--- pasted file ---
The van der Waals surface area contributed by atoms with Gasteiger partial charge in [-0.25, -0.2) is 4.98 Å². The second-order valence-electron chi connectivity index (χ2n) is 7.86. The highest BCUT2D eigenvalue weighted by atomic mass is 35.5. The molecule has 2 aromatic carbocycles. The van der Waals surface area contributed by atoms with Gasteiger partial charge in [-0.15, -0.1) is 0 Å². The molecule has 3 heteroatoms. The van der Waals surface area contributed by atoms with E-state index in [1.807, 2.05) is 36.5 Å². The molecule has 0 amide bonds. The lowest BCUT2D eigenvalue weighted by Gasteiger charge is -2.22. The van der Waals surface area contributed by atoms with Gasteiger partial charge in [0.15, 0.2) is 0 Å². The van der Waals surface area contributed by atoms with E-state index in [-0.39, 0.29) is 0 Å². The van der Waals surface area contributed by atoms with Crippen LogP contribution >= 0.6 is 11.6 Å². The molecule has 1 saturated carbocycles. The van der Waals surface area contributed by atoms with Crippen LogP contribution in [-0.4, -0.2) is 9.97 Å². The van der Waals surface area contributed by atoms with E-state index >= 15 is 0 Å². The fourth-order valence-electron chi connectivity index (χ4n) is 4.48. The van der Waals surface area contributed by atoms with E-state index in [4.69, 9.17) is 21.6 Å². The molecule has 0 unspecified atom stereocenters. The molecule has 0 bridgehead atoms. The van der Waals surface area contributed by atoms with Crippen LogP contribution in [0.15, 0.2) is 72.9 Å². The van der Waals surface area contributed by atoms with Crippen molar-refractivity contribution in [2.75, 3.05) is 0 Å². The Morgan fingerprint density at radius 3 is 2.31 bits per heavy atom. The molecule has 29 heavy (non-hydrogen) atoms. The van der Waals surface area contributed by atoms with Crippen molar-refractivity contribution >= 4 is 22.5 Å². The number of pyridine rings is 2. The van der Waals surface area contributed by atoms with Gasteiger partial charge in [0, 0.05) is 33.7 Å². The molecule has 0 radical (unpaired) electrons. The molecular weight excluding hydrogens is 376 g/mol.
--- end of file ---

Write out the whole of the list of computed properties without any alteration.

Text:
The van der Waals surface area contributed by atoms with Gasteiger partial charge in [-0.25, -0.2) is 4.98 Å². The second-order valence-electron chi connectivity index (χ2n) is 7.86. The highest BCUT2D eigenvalue weighted by atomic mass is 35.5. The molecule has 2 aromatic carbocycles. The van der Waals surface area contributed by atoms with Gasteiger partial charge in [-0.15, -0.1) is 0 Å². The molecule has 3 heteroatoms. The van der Waals surface area contributed by atoms with E-state index in [1.807, 2.05) is 36.5 Å². The molecule has 0 amide bonds. The lowest BCUT2D eigenvalue weighted by Gasteiger charge is -2.22. The van der Waals surface area contributed by atoms with Gasteiger partial charge in [0.15, 0.2) is 0 Å². The van der Waals surface area contributed by atoms with E-state index in [-0.39, 0.29) is 0 Å². The van der Waals surface area contributed by atoms with Crippen LogP contribution >= 0.6 is 11.6 Å². The molecule has 1 saturated carbocycles. The van der Waals surface area contributed by atoms with Crippen LogP contribution in [-0.4, -0.2) is 9.97 Å². The van der Waals surface area contributed by atoms with E-state index >= 15 is 0 Å². The fourth-order valence-electron chi connectivity index (χ4n) is 4.48. The van der Waals surface area contributed by atoms with E-state index in [4.69, 9.17) is 21.6 Å². The molecule has 0 unspecified atom stereocenters. The molecule has 0 bridgehead atoms. The van der Waals surface area contributed by atoms with Crippen LogP contribution in [0.15, 0.2) is 72.9 Å². The van der Waals surface area contributed by atoms with Crippen molar-refractivity contribution in [2.75, 3.05) is 0 Å². The Morgan fingerprint density at radius 3 is 2.31 bits per heavy atom. The molecule has 29 heavy (non-hydrogen) atoms. The van der Waals surface area contributed by atoms with Crippen molar-refractivity contribution >= 4 is 22.5 Å². The number of pyridine rings is 2. The van der Waals surface area contributed by atoms with Gasteiger partial charge in [0, 0.05) is 33.7 Å². The molecule has 0 radical (unpaired) electrons. The molecular weight excluding hydrogens is 376 g/mol.